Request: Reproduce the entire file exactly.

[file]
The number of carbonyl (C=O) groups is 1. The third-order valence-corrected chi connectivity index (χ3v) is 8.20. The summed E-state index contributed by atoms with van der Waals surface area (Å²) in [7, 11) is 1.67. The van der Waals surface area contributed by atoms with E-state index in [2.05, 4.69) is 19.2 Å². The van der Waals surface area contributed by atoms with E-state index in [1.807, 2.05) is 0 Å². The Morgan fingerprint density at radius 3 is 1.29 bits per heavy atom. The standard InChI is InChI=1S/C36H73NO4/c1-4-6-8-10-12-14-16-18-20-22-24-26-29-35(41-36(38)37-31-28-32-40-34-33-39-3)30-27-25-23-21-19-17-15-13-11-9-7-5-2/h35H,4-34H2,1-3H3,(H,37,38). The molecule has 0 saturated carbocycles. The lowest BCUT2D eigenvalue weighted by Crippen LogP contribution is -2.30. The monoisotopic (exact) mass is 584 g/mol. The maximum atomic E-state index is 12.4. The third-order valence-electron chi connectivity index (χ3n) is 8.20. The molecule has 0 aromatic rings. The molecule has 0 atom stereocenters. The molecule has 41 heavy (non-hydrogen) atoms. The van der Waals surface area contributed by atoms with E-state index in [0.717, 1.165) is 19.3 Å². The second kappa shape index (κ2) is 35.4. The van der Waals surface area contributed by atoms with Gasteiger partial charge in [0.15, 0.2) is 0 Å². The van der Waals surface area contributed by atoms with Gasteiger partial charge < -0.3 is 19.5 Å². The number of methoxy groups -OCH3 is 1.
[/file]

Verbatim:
The number of carbonyl (C=O) groups is 1. The third-order valence-corrected chi connectivity index (χ3v) is 8.20. The summed E-state index contributed by atoms with van der Waals surface area (Å²) in [7, 11) is 1.67. The van der Waals surface area contributed by atoms with E-state index in [2.05, 4.69) is 19.2 Å². The van der Waals surface area contributed by atoms with E-state index in [1.807, 2.05) is 0 Å². The Morgan fingerprint density at radius 3 is 1.29 bits per heavy atom. The standard InChI is InChI=1S/C36H73NO4/c1-4-6-8-10-12-14-16-18-20-22-24-26-29-35(41-36(38)37-31-28-32-40-34-33-39-3)30-27-25-23-21-19-17-15-13-11-9-7-5-2/h35H,4-34H2,1-3H3,(H,37,38). The molecule has 0 saturated carbocycles. The lowest BCUT2D eigenvalue weighted by Crippen LogP contribution is -2.30. The monoisotopic (exact) mass is 584 g/mol. The maximum atomic E-state index is 12.4. The third-order valence-electron chi connectivity index (χ3n) is 8.20. The molecule has 0 aromatic rings. The molecule has 0 atom stereocenters. The molecule has 41 heavy (non-hydrogen) atoms. The van der Waals surface area contributed by atoms with E-state index in [0.717, 1.165) is 19.3 Å². The second kappa shape index (κ2) is 35.4. The van der Waals surface area contributed by atoms with Gasteiger partial charge in [0.15, 0.2) is 0 Å². The van der Waals surface area contributed by atoms with Gasteiger partial charge < -0.3 is 19.5 Å². The number of methoxy groups -OCH3 is 1.